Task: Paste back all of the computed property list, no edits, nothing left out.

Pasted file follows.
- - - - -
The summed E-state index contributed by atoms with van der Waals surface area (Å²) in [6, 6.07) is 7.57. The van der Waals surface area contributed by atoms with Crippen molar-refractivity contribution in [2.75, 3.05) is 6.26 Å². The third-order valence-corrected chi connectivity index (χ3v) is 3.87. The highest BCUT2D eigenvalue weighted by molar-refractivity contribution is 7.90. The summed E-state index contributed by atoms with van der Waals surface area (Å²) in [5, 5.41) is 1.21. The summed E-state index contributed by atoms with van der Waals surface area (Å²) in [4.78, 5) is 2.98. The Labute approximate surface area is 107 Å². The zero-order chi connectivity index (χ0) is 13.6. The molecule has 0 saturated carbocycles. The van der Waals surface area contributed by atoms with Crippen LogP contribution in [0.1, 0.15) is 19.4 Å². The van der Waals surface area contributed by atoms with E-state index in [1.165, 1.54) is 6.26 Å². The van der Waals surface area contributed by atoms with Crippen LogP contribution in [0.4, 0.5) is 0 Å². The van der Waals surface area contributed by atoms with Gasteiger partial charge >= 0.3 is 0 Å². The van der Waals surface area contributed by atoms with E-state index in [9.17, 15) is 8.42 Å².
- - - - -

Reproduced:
The summed E-state index contributed by atoms with van der Waals surface area (Å²) in [6, 6.07) is 7.57. The van der Waals surface area contributed by atoms with Crippen molar-refractivity contribution in [2.75, 3.05) is 6.26 Å². The third-order valence-corrected chi connectivity index (χ3v) is 3.87. The highest BCUT2D eigenvalue weighted by molar-refractivity contribution is 7.90. The summed E-state index contributed by atoms with van der Waals surface area (Å²) in [5, 5.41) is 1.21. The summed E-state index contributed by atoms with van der Waals surface area (Å²) in [4.78, 5) is 2.98. The Labute approximate surface area is 107 Å². The zero-order chi connectivity index (χ0) is 13.6. The molecule has 0 saturated carbocycles. The van der Waals surface area contributed by atoms with Crippen LogP contribution in [0.1, 0.15) is 19.4 Å². The van der Waals surface area contributed by atoms with E-state index in [1.165, 1.54) is 6.26 Å². The van der Waals surface area contributed by atoms with Crippen LogP contribution in [0.4, 0.5) is 0 Å². The van der Waals surface area contributed by atoms with Gasteiger partial charge >= 0.3 is 0 Å². The van der Waals surface area contributed by atoms with E-state index in [9.17, 15) is 8.42 Å².